By Sandra G. León
A girls’ Catholic high school in San Diego closed after just nine days of in-class schooling after two new COVID-19 cases were reported among students.
Our Lady of Peace (OLP) in North Park had invested over $500,000 in modifications to help protect students and teachers from the spread of the virus, but went back to online distance learning to prevent more new cases.
The school reopened on September 1st after county officials reported lower cases and allowed schools, restaurants, and movie theatres to open again.
In a letter to parents, the school administration blamed students for the spread of the virus.
“We recognize that despite our best efforts the girls are struggling with maintaining the rules of physical distancing both on and off campus,” the letter read. “Effective immediately, we are implementing a pause in our face-to-face learning model and moving to virtual distance learning (while maintaining the same class schedule). This will allow time for the community to separate, practice physical distancing and reflect on the importance and privilege of our time together on the OLP campus.”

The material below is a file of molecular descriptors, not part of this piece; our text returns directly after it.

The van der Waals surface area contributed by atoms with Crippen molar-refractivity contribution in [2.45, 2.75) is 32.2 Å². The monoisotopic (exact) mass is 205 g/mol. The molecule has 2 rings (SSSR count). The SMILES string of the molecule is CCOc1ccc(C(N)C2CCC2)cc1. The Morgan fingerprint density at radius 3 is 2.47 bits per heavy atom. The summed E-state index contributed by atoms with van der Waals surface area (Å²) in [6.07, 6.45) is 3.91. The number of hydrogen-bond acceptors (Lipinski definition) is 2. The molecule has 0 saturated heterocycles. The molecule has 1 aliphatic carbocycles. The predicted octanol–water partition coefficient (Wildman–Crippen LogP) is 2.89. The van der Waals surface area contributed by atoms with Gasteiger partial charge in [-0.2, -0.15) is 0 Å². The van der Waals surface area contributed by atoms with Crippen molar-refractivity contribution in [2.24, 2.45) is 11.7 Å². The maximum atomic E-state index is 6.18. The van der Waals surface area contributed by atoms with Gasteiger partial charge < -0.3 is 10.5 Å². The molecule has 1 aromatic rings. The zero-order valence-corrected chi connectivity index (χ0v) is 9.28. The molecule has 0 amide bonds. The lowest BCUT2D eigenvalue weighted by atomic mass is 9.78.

The school also announced that it would institute a hybrid learning program beginning on September 17, with students attending class only two days a week in two separate groups separated alphabetically by last name.
The state guidelines that allowed schools to reopen require that schools close again if 5% of students or staff in a classroom test positive for COVID-19, if there are multiple cases in multiple classrooms, or if 5% of the student body or staff test positive for the virus.
OLP was among nearly 50 local private schools that asked the county for permission to reopened on or after September 1st, but public school districts have remained on distance learning programs using only online instruction.